Young readers who aspire to become authors will find inspiration in this charming little book. With its emphasis on looking closely at the details of one's own world, it encourages children to see the wonder in everyday things. The inference is clearyou do not need to grow up with wizards and dragons to have an interesting life. Conversely, young readers who thrive on action and adventure will find this slow going. Like many memoirs, the book lacks a clear narrative structure. And while the short chapters each create interesting vignettes, they do not build upon each other. Consequently, the book does not have the kind of tension and direction that will keep a reluctant reader engaged. All in all, with its gentle evocation of a time gone by, this book may have been more successful if aimed at adults, rather than at children. 2005, Henry Holt and Co, Ages 9 to 12.
Barbara Carroll Roberts
In short, charming essays, Fletcher, author of Writing Kind of Day: Poems for Young Poets (Wordsong/Boyds Mills, 2005/VOYA June 2005) and Room Enough for Love (Aladdin/S & S, 1998/VOYA August 1998), describes his life from birth to his thirteenth year in Marshfield, Massachusetts, where as the oldest of nine children in a traditional Catholic family, he gathered the experiences that inspire his writing about family, nature, and language. About separate but related experiences, the essays can be read individually or as a whole. He describes his close relationship with his nature-loving brother, Jimmy; his special respect for his father, who gave him the pen that kindled his desire to write; his mother's loving nature and work ethic; and a brief encounter about teeth and family tradition with his great-grandmother. His most humorous essays involve a gossipy classmate and the chickens that prove to be roosters. The most serious reflections concern his relationship with his father and the realization that at thirteen, he must leave his home and three closest friends forever. Fletcher fans will love hearing about their favorite author's early life. These sensitive glimpses of a close-knit, traditional family offer great read-aloud material and models for essay writing. The introductory map of Fletcher's childhood world and the family photos introducing each chapter present inviting ideas for student autobiography. Some senior high students and adults may enjoy this nostalgic Russell Baker-type approach, but middle and junior high students will probably be the main audience. VOYA CODES: 5Q 3P M J S (Hard to imagine it being any better written; Will appeal with pushing; Middle School, definedas grades 6 to 8; Junior High, defined as grades 7 to 9; Senior High, defined as grades 10 to 12). 2005, Henry Holt, 192p.; Photos. Map., Ages 11 to 18.
Gr 5-8-Fletcher reminisces about growing up in Marshfield, VT, recalling boyhood friendships, sibling attachments, and romps through the woods. "We found all kinds of mushrooms. Some were edible, others were poisonous toadstools. Mom said to think of them as strangers-some are good, some are bad, and since you couldn't tell the difference it was best to leave them alone." Fletcher grew up in a Catholic family that grew larger each year, and when another baby was on the way, he'd learn the news from a girl in his class. Family and friendships were fulfilling, enriching, and perplexing. The author thinks about the loss of Dad's goodnight kisses as he grew up, and the adolescent predicament of being pressed between a girl's body and a wall that housed a giant beehive. Fletcher's connection to nature and the environment infuse every aspect of his life. Written with sagacious eloquence and gentle humor, this work stands strong in the ranks of authors' memoirs and autobiographies.-Alison Follos, North Country School, Lake Placid, NY Copyright 2005 Reed Business Information.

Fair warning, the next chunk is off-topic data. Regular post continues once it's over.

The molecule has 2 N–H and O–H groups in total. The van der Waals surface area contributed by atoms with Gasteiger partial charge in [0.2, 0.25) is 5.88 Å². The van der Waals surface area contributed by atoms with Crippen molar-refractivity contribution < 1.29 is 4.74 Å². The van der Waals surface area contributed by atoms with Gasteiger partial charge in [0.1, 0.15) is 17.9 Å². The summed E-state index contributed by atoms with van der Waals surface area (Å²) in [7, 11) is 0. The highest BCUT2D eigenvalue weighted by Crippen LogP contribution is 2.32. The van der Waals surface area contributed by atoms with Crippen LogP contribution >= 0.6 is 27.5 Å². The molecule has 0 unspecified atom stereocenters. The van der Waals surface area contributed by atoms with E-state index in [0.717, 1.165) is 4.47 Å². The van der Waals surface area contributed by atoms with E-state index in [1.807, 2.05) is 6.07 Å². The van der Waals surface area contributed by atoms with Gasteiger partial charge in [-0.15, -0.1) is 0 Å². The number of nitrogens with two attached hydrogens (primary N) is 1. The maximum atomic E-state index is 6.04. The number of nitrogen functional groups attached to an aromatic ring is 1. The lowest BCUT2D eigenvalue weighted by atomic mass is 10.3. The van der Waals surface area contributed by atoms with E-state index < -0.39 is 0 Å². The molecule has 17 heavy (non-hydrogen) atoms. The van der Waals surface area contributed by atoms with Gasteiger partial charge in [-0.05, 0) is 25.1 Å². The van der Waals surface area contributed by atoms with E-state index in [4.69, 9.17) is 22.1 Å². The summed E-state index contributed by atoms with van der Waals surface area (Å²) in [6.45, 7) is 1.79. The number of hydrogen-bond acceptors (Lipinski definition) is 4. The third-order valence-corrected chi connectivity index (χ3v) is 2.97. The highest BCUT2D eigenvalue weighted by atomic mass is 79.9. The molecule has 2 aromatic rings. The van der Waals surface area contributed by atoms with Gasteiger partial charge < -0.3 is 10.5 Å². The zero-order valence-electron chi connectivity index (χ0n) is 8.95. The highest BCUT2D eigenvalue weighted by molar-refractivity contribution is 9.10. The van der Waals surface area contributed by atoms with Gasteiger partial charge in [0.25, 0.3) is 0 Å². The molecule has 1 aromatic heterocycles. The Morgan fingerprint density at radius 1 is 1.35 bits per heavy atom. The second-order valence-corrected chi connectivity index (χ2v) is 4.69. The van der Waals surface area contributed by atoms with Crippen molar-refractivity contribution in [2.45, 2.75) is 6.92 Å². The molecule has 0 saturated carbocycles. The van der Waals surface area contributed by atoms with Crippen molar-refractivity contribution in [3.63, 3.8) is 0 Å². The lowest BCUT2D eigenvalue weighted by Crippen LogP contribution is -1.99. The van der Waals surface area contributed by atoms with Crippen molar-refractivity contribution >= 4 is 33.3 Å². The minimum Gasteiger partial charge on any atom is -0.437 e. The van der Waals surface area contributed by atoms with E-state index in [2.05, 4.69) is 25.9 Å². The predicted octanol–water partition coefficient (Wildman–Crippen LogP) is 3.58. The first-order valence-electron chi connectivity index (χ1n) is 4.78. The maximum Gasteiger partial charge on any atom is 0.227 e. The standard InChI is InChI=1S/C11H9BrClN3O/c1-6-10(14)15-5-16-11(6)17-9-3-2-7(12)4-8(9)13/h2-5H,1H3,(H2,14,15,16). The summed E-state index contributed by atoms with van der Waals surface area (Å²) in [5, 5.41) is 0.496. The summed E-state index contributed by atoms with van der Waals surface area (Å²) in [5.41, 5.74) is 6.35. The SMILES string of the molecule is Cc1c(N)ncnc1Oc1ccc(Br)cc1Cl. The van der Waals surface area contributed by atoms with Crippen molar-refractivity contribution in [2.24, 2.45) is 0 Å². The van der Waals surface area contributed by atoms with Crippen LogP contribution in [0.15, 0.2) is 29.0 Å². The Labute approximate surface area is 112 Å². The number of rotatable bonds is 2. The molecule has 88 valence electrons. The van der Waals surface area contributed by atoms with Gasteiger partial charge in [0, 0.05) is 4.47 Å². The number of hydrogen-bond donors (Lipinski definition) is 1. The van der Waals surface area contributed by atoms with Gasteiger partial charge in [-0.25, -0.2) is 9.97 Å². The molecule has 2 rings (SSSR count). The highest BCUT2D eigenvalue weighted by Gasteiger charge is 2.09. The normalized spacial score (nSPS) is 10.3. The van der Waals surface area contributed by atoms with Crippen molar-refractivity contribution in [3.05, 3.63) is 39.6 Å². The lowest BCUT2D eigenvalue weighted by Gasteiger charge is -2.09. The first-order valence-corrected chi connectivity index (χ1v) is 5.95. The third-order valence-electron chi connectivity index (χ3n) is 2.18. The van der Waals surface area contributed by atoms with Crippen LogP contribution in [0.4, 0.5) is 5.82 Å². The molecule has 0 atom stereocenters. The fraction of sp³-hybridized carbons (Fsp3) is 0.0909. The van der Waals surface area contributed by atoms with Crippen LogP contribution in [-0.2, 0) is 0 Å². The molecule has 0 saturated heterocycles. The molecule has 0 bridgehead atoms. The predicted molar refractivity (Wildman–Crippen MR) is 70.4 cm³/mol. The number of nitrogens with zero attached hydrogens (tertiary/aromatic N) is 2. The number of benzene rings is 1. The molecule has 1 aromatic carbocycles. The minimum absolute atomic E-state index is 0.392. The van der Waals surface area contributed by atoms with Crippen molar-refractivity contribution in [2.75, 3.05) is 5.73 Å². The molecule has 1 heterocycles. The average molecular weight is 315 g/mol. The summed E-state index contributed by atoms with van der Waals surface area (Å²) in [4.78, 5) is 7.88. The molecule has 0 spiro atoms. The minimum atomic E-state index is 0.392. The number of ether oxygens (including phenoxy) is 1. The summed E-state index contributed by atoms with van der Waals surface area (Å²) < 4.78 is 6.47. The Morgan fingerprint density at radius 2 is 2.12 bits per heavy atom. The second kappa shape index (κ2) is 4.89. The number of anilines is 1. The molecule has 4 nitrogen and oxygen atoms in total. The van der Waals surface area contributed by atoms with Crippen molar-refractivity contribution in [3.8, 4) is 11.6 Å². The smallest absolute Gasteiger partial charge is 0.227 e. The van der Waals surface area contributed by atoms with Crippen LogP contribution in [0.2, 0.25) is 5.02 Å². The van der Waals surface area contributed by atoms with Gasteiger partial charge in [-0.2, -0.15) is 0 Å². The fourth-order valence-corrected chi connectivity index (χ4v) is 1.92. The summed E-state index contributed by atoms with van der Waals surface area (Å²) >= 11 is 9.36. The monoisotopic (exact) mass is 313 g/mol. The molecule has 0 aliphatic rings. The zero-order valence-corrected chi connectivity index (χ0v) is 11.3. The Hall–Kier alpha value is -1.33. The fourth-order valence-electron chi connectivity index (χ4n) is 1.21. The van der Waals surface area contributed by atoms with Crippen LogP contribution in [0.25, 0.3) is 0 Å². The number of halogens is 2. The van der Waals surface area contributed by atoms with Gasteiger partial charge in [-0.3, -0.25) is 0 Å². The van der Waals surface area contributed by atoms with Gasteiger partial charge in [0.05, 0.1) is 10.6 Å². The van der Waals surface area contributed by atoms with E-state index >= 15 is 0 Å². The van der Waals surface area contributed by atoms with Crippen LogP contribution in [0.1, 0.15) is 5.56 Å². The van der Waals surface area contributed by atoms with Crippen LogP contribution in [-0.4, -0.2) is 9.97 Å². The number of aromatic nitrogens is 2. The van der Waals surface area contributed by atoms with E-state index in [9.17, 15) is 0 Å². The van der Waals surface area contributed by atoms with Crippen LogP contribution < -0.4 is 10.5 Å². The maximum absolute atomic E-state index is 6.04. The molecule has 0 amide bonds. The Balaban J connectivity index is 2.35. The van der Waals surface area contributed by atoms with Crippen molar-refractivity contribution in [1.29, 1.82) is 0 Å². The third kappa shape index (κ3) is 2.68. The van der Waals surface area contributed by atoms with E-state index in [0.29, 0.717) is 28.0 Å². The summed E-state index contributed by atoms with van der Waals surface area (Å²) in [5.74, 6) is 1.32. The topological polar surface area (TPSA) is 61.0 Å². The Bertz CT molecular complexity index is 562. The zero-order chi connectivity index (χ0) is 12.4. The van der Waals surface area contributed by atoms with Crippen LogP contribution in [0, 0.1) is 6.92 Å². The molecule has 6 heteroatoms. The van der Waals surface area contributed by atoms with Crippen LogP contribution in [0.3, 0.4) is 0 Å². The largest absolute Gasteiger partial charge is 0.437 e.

Fletcher joins a select group of children's authors who open the pages to their childhood and the circumstances that led to their literary lives. "My world on Acorn Street (Marshfield, Mass.) seemed perfect, complete. But things began to happen that made me aware of another, bigger world." Not much is secret in Ralph's small town, so it's embarrassing when a classmate tells him the scuttlebutt is that his mom is having yet another baby. Ralph's mother has a baby every year, making him the oldest of nine, but who wants to hear that news from some nosy girl. A black-and-white photo of family members pertinent to the episode heads each chapter as Ralph relates "snicking" up the rug, raising chicks, playing war and sharing germs. This scrapbook of family moments is an amusing, charming and heartwarming memoir about a close family-close in terms of both small house space and their feelings for each other. A snapshot of small-world life that will open readers' eyes to the bonds of a peerless time and simpler lifestyle. (Autobiography. 8-12)
“Written with sagacious eloquence and gentle humor, this work stands strong in the ranks of authors' memoirs and autobiographies.” School Library Journal
“Boisterously good times . . . For readers who enjoy imagining what it was like to be a kid in days of yore, this has a certain charm.” Booklist
“Charming . . . Sensitive glimpses of a close-knit, traditional family.” VOYA
“This scrapbook of family moments is an amusing, charming and heartwarming memoir about a close familyclose in terms of both small house space and their feelings for each other. A snapshot of small-world life that will open readers' eyes to the bonds of a peerless time and simpler lifestyle.” Kirkus Reviews